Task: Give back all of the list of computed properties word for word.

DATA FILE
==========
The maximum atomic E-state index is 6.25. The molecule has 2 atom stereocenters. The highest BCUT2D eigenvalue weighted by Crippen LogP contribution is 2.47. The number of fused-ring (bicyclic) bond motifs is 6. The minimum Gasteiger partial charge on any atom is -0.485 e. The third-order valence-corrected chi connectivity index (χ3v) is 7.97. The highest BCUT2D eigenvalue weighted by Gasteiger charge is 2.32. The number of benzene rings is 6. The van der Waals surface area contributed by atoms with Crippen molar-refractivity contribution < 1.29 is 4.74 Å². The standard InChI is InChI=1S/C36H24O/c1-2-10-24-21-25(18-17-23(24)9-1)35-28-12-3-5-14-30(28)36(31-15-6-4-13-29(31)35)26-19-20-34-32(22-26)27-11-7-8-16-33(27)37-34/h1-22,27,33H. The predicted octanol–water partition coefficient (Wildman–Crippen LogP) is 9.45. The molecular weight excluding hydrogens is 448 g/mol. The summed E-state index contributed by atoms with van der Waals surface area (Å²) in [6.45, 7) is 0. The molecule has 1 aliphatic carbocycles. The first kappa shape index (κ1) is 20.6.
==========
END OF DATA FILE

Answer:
The maximum atomic E-state index is 6.25. The molecule has 2 atom stereocenters. The highest BCUT2D eigenvalue weighted by Crippen LogP contribution is 2.47. The number of fused-ring (bicyclic) bond motifs is 6. The minimum Gasteiger partial charge on any atom is -0.485 e. The third-order valence-corrected chi connectivity index (χ3v) is 7.97. The highest BCUT2D eigenvalue weighted by Gasteiger charge is 2.32. The number of benzene rings is 6. The van der Waals surface area contributed by atoms with Crippen molar-refractivity contribution < 1.29 is 4.74 Å². The standard InChI is InChI=1S/C36H24O/c1-2-10-24-21-25(18-17-23(24)9-1)35-28-12-3-5-14-30(28)36(31-15-6-4-13-29(31)35)26-19-20-34-32(22-26)27-11-7-8-16-33(27)37-34/h1-22,27,33H. The predicted octanol–water partition coefficient (Wildman–Crippen LogP) is 9.45. The molecular weight excluding hydrogens is 448 g/mol. The summed E-state index contributed by atoms with van der Waals surface area (Å²) in [6.45, 7) is 0. The molecule has 1 aliphatic carbocycles. The first kappa shape index (κ1) is 20.6.